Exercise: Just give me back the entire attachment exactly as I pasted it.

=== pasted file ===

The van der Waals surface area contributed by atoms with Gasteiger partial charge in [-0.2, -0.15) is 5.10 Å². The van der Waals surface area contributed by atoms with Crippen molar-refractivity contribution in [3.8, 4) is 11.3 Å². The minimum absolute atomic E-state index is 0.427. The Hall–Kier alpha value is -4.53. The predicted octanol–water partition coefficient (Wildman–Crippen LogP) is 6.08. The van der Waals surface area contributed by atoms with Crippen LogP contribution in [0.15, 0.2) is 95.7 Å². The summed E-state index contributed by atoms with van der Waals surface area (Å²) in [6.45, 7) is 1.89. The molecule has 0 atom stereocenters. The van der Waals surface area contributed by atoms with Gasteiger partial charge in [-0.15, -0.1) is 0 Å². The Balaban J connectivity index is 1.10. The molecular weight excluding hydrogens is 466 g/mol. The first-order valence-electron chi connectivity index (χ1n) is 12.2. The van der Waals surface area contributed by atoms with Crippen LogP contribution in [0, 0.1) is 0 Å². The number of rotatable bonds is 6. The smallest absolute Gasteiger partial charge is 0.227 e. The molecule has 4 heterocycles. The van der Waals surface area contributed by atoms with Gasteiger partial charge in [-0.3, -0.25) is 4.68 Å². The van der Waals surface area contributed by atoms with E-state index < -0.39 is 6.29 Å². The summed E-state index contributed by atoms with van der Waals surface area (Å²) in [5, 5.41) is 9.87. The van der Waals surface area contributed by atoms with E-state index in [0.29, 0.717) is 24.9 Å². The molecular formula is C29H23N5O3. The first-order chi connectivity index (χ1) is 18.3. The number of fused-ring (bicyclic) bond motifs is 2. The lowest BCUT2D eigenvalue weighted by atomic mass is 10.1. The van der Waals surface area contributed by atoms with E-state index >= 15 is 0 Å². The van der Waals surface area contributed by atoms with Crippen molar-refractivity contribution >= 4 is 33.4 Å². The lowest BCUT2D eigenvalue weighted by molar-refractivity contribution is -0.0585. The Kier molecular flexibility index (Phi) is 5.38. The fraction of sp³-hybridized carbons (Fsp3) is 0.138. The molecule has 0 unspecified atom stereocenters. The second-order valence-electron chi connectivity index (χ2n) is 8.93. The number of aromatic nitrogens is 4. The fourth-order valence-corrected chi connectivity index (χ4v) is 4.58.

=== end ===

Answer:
The van der Waals surface area contributed by atoms with Gasteiger partial charge in [-0.2, -0.15) is 5.10 Å². The van der Waals surface area contributed by atoms with Crippen molar-refractivity contribution in [3.8, 4) is 11.3 Å². The minimum absolute atomic E-state index is 0.427. The Hall–Kier alpha value is -4.53. The predicted octanol–water partition coefficient (Wildman–Crippen LogP) is 6.08. The van der Waals surface area contributed by atoms with Crippen LogP contribution in [0.15, 0.2) is 95.7 Å². The summed E-state index contributed by atoms with van der Waals surface area (Å²) in [6.45, 7) is 1.89. The molecule has 0 atom stereocenters. The van der Waals surface area contributed by atoms with Gasteiger partial charge in [-0.15, -0.1) is 0 Å². The Balaban J connectivity index is 1.10. The molecular weight excluding hydrogens is 466 g/mol. The first-order valence-electron chi connectivity index (χ1n) is 12.2. The van der Waals surface area contributed by atoms with Crippen LogP contribution in [0, 0.1) is 0 Å². The number of rotatable bonds is 6. The smallest absolute Gasteiger partial charge is 0.227 e. The molecule has 4 heterocycles. The van der Waals surface area contributed by atoms with Gasteiger partial charge in [-0.3, -0.25) is 4.68 Å². The van der Waals surface area contributed by atoms with E-state index < -0.39 is 6.29 Å². The summed E-state index contributed by atoms with van der Waals surface area (Å²) in [5, 5.41) is 9.87. The van der Waals surface area contributed by atoms with E-state index in [0.29, 0.717) is 24.9 Å². The molecular formula is C29H23N5O3. The first-order chi connectivity index (χ1) is 18.3. The number of fused-ring (bicyclic) bond motifs is 2. The lowest BCUT2D eigenvalue weighted by atomic mass is 10.1. The van der Waals surface area contributed by atoms with E-state index >= 15 is 0 Å². The van der Waals surface area contributed by atoms with Crippen molar-refractivity contribution >= 4 is 33.4 Å². The lowest BCUT2D eigenvalue weighted by molar-refractivity contribution is -0.0585. The Kier molecular flexibility index (Phi) is 5.38. The fraction of sp³-hybridized carbons (Fsp3) is 0.138. The molecule has 0 unspecified atom stereocenters. The second-order valence-electron chi connectivity index (χ2n) is 8.93. The number of aromatic nitrogens is 4. The fourth-order valence-corrected chi connectivity index (χ4v) is 4.58.